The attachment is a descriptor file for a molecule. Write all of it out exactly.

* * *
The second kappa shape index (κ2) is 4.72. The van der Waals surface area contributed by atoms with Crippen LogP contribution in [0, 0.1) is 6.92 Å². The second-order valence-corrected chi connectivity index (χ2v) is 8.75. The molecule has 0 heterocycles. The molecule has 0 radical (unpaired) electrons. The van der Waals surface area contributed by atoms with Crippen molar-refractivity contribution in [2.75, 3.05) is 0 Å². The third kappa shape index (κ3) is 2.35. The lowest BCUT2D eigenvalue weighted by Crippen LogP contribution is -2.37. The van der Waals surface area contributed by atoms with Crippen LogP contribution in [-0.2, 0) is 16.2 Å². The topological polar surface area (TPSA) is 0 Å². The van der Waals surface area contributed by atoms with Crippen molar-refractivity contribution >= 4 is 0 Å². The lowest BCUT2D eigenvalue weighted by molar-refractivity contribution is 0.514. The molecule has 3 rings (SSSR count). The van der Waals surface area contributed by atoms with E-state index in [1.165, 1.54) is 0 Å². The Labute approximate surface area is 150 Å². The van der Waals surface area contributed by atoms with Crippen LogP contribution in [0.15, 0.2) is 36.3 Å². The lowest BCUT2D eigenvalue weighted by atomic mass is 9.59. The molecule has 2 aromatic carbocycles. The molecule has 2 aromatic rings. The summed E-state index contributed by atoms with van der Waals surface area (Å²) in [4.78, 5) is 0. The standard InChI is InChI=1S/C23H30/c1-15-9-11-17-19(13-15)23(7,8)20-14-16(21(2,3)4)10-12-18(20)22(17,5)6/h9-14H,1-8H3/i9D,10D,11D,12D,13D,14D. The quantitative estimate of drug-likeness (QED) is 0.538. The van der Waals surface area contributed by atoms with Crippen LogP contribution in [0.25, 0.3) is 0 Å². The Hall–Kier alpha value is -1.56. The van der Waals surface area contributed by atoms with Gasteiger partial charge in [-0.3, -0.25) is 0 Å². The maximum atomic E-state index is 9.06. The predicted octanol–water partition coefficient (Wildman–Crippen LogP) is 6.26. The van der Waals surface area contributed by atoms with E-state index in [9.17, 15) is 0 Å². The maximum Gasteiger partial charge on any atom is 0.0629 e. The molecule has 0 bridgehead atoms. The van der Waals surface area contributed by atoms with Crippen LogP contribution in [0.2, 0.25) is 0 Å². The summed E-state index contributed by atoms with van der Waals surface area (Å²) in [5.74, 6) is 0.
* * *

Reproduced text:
The second kappa shape index (κ2) is 4.72. The van der Waals surface area contributed by atoms with Crippen LogP contribution in [0, 0.1) is 6.92 Å². The second-order valence-corrected chi connectivity index (χ2v) is 8.75. The molecule has 0 heterocycles. The molecule has 0 radical (unpaired) electrons. The van der Waals surface area contributed by atoms with Crippen molar-refractivity contribution in [2.75, 3.05) is 0 Å². The third kappa shape index (κ3) is 2.35. The lowest BCUT2D eigenvalue weighted by Crippen LogP contribution is -2.37. The van der Waals surface area contributed by atoms with Crippen LogP contribution in [-0.2, 0) is 16.2 Å². The topological polar surface area (TPSA) is 0 Å². The van der Waals surface area contributed by atoms with Crippen molar-refractivity contribution >= 4 is 0 Å². The lowest BCUT2D eigenvalue weighted by molar-refractivity contribution is 0.514. The molecule has 3 rings (SSSR count). The van der Waals surface area contributed by atoms with E-state index in [1.165, 1.54) is 0 Å². The Labute approximate surface area is 150 Å². The van der Waals surface area contributed by atoms with Crippen LogP contribution in [0.15, 0.2) is 36.3 Å². The lowest BCUT2D eigenvalue weighted by atomic mass is 9.59. The molecule has 2 aromatic carbocycles. The molecule has 2 aromatic rings. The summed E-state index contributed by atoms with van der Waals surface area (Å²) in [4.78, 5) is 0. The standard InChI is InChI=1S/C23H30/c1-15-9-11-17-19(13-15)23(7,8)20-14-16(21(2,3)4)10-12-18(20)22(17,5)6/h9-14H,1-8H3/i9D,10D,11D,12D,13D,14D. The quantitative estimate of drug-likeness (QED) is 0.538. The van der Waals surface area contributed by atoms with Crippen LogP contribution in [0.25, 0.3) is 0 Å². The Hall–Kier alpha value is -1.56. The van der Waals surface area contributed by atoms with Gasteiger partial charge in [-0.3, -0.25) is 0 Å². The maximum atomic E-state index is 9.06. The predicted octanol–water partition coefficient (Wildman–Crippen LogP) is 6.26. The van der Waals surface area contributed by atoms with E-state index in [9.17, 15) is 0 Å². The maximum Gasteiger partial charge on any atom is 0.0629 e. The molecule has 0 bridgehead atoms. The van der Waals surface area contributed by atoms with Crippen LogP contribution in [0.2, 0.25) is 0 Å². The summed E-state index contributed by atoms with van der Waals surface area (Å²) in [5.74, 6) is 0.